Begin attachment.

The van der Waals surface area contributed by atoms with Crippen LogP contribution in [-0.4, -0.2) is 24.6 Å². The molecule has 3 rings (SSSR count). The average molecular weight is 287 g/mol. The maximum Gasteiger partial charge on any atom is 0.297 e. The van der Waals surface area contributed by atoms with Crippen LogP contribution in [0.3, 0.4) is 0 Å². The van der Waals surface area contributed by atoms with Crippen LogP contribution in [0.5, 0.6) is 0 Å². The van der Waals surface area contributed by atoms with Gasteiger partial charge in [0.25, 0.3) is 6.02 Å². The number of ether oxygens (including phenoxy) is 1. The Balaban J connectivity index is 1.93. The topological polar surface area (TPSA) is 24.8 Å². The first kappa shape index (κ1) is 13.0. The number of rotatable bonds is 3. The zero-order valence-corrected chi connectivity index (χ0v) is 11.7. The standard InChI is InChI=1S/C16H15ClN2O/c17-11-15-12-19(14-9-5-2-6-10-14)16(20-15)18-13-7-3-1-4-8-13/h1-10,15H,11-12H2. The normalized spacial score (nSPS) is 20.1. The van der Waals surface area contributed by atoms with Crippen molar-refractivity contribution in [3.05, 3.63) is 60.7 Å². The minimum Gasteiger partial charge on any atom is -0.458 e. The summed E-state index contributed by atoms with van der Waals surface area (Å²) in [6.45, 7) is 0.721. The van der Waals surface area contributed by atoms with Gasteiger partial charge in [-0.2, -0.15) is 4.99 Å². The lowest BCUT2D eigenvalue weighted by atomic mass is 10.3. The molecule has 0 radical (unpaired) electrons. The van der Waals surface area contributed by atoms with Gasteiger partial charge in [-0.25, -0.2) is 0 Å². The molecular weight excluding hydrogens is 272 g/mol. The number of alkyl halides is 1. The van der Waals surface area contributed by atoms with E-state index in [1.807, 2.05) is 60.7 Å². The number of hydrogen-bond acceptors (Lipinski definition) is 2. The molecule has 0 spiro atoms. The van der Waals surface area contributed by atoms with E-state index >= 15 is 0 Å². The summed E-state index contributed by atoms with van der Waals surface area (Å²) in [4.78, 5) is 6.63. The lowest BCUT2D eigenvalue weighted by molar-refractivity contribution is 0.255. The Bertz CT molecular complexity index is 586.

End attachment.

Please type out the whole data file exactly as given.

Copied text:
The van der Waals surface area contributed by atoms with Crippen LogP contribution in [-0.4, -0.2) is 24.6 Å². The molecule has 3 rings (SSSR count). The average molecular weight is 287 g/mol. The maximum Gasteiger partial charge on any atom is 0.297 e. The van der Waals surface area contributed by atoms with Crippen LogP contribution in [0.3, 0.4) is 0 Å². The van der Waals surface area contributed by atoms with Crippen LogP contribution in [0.5, 0.6) is 0 Å². The van der Waals surface area contributed by atoms with Gasteiger partial charge in [0.25, 0.3) is 6.02 Å². The number of ether oxygens (including phenoxy) is 1. The Balaban J connectivity index is 1.93. The topological polar surface area (TPSA) is 24.8 Å². The first kappa shape index (κ1) is 13.0. The number of rotatable bonds is 3. The zero-order valence-corrected chi connectivity index (χ0v) is 11.7. The standard InChI is InChI=1S/C16H15ClN2O/c17-11-15-12-19(14-9-5-2-6-10-14)16(20-15)18-13-7-3-1-4-8-13/h1-10,15H,11-12H2. The normalized spacial score (nSPS) is 20.1. The van der Waals surface area contributed by atoms with Crippen molar-refractivity contribution in [3.05, 3.63) is 60.7 Å². The minimum Gasteiger partial charge on any atom is -0.458 e. The summed E-state index contributed by atoms with van der Waals surface area (Å²) in [6.45, 7) is 0.721. The van der Waals surface area contributed by atoms with Gasteiger partial charge in [-0.2, -0.15) is 4.99 Å². The lowest BCUT2D eigenvalue weighted by atomic mass is 10.3. The molecule has 0 radical (unpaired) electrons. The van der Waals surface area contributed by atoms with Gasteiger partial charge in [-0.25, -0.2) is 0 Å². The molecular weight excluding hydrogens is 272 g/mol. The number of alkyl halides is 1. The van der Waals surface area contributed by atoms with E-state index in [1.807, 2.05) is 60.7 Å². The number of hydrogen-bond acceptors (Lipinski definition) is 2. The molecule has 0 spiro atoms. The van der Waals surface area contributed by atoms with E-state index >= 15 is 0 Å². The summed E-state index contributed by atoms with van der Waals surface area (Å²) in [4.78, 5) is 6.63. The lowest BCUT2D eigenvalue weighted by molar-refractivity contribution is 0.255. The Bertz CT molecular complexity index is 586.